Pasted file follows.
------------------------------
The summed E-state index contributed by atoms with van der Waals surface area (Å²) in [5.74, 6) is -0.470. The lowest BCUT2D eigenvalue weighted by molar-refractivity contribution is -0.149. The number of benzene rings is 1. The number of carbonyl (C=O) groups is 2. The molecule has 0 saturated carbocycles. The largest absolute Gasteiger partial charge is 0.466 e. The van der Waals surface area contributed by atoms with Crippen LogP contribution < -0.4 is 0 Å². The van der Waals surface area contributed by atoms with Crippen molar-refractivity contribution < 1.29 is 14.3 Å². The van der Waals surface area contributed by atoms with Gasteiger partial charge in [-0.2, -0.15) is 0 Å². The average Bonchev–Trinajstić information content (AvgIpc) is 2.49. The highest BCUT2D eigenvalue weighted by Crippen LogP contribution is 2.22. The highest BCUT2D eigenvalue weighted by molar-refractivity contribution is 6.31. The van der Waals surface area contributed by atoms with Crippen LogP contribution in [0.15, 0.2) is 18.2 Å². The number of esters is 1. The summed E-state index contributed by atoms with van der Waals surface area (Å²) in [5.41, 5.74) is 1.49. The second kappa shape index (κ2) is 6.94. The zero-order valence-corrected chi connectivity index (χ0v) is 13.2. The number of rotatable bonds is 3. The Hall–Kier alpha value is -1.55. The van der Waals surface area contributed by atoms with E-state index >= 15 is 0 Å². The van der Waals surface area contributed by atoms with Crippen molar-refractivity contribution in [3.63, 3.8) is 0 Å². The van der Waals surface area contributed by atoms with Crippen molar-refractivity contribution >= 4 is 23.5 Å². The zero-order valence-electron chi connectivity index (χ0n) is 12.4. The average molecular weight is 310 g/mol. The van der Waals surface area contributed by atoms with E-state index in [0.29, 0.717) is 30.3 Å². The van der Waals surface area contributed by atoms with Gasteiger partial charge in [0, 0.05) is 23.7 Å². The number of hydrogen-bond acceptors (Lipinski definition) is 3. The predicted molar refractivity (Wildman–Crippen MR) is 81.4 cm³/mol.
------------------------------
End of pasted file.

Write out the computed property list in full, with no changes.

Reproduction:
The summed E-state index contributed by atoms with van der Waals surface area (Å²) in [5.74, 6) is -0.470. The lowest BCUT2D eigenvalue weighted by molar-refractivity contribution is -0.149. The number of benzene rings is 1. The number of carbonyl (C=O) groups is 2. The molecule has 0 saturated carbocycles. The largest absolute Gasteiger partial charge is 0.466 e. The van der Waals surface area contributed by atoms with Crippen LogP contribution < -0.4 is 0 Å². The van der Waals surface area contributed by atoms with Crippen molar-refractivity contribution < 1.29 is 14.3 Å². The van der Waals surface area contributed by atoms with Gasteiger partial charge in [-0.2, -0.15) is 0 Å². The average Bonchev–Trinajstić information content (AvgIpc) is 2.49. The highest BCUT2D eigenvalue weighted by Crippen LogP contribution is 2.22. The highest BCUT2D eigenvalue weighted by molar-refractivity contribution is 6.31. The van der Waals surface area contributed by atoms with Crippen LogP contribution in [0.15, 0.2) is 18.2 Å². The number of esters is 1. The summed E-state index contributed by atoms with van der Waals surface area (Å²) in [5.41, 5.74) is 1.49. The second kappa shape index (κ2) is 6.94. The zero-order valence-corrected chi connectivity index (χ0v) is 13.2. The number of rotatable bonds is 3. The Hall–Kier alpha value is -1.55. The van der Waals surface area contributed by atoms with E-state index >= 15 is 0 Å². The van der Waals surface area contributed by atoms with Crippen molar-refractivity contribution in [3.63, 3.8) is 0 Å². The van der Waals surface area contributed by atoms with Crippen molar-refractivity contribution >= 4 is 23.5 Å². The zero-order valence-electron chi connectivity index (χ0n) is 12.4. The average molecular weight is 310 g/mol. The van der Waals surface area contributed by atoms with E-state index in [0.29, 0.717) is 30.3 Å². The van der Waals surface area contributed by atoms with Gasteiger partial charge in [0, 0.05) is 23.7 Å². The number of hydrogen-bond acceptors (Lipinski definition) is 3. The predicted molar refractivity (Wildman–Crippen MR) is 81.4 cm³/mol.